Map of Sierra Leone

Agriculture and Food Security

Improving Fish farming in Sierra Leone.
Inland fish-farming for business is a new notion for many in Sierra Leone. The USAID-funded Feed the Future Scaling Up Aquaculture Production (SAP) project has worked to diffuse this concept widely in the country.
Ousmane Condé, USAID

USAID supports integrated agriculture-aquaculture systems and rice value chain programs to increase private sector investment in agriculture, raise farm household incomes, and improve nutritional status. In addition to supporting activities to improve food access for vulnerable households and communities recovering from the shock of Ebola, USAID also supports: community-based savings and loans schemes, linking farmers to microfinance institutions, providing innovative grants to small and medium sized enterprises, strengthening linkages between farmers and markets, and providing business training to producer associations. Women and youth are both beneficiaries and partners in these interventions.

Agriculture (including forestry and fisheries) is the mainstay of the Sierra Leonean economy employing over 60 percent of the labor force mostly at the subsistence level. Rice and cassava are staple foods of the country, while cocoa, coffee, oil palm, and cashew nuts are the major cash crops. The agricultural sector is constrained by several factors including lack of improved inputs, labor shortages, and post-harvest losses. Land degradation and deforestation have resulted in declining soil fertility, which in turn has undermined sustainable agricultural development in the country.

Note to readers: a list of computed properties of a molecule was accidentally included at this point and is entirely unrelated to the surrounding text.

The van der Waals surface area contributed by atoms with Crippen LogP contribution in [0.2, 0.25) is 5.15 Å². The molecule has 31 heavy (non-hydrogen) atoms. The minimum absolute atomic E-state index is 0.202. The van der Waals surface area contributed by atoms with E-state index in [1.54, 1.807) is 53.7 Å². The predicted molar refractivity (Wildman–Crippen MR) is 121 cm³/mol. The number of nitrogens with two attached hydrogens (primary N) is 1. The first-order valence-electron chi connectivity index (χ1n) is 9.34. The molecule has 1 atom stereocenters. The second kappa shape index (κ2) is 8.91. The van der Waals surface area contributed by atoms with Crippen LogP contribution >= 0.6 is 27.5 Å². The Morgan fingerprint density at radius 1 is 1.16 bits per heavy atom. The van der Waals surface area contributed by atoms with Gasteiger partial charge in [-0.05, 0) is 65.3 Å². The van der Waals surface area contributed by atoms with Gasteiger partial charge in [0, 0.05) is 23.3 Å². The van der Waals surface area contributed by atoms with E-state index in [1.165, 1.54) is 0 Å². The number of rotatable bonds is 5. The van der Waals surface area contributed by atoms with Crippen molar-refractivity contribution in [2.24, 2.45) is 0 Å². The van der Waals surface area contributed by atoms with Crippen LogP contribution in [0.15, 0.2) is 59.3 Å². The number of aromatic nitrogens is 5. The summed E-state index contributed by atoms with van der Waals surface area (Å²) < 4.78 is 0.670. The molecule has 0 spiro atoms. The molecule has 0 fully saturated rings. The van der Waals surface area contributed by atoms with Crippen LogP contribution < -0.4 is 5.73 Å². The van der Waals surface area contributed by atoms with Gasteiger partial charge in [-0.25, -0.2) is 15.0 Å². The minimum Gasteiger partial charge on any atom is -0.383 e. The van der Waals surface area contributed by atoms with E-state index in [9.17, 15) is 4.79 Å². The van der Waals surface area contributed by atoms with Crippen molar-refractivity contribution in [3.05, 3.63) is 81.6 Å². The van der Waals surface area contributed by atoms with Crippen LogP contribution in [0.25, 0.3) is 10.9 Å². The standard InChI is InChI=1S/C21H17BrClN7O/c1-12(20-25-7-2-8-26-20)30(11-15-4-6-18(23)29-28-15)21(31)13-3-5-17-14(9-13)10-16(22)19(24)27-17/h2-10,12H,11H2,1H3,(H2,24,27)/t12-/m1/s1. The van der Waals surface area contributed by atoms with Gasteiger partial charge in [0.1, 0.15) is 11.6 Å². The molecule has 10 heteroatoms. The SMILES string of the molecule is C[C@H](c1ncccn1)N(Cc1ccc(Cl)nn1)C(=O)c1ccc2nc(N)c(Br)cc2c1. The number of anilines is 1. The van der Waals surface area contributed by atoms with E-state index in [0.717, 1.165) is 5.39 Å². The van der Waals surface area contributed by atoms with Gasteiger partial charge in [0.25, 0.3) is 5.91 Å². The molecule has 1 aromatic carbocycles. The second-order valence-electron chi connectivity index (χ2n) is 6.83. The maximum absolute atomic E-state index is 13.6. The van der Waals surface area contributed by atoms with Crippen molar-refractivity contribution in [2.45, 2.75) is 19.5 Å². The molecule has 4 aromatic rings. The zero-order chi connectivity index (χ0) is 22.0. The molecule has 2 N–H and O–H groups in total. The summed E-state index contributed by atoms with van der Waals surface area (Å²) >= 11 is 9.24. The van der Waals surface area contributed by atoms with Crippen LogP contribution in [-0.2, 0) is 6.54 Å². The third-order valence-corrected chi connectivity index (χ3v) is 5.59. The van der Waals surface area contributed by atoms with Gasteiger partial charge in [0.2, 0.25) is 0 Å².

The Feed the Future Sierra Leone Scaling up Aquaculture Production (SAP) project, funded by USAID, supports the development of the aquaculture sector in Sierra Leone to increase fish production and consumption, and increase the incomes of small-scale farmers. The WorldFish led project focuses on Tonkolili District, one of the poorest and nutritionally insecure regions in the country, with a 28.2 percent childhood stunting rate.

The SAP project aims to form 90 cluster farmer groups, totaling 2250 farmers producing 1000 metric tons of tilapia each year over 4 years. This production, alongside improved nutrition-related behaviors and improved awareness of hygiene among women and children, will boost fish consumption to 30 kg per household. A sustainable market chain, bolstered by business-minded farmers who are connected to microfinance institutions and supported by the private sector, will help to increase farmer households’ income by 40 percent. When this activity ends in March 2019, it will be transitioning to SkyFox Ltd, a private investment company. SkyFox will help expand integrated aquaculture and crops production business model in Sierra Leone.

Last updated: August 19, 2019

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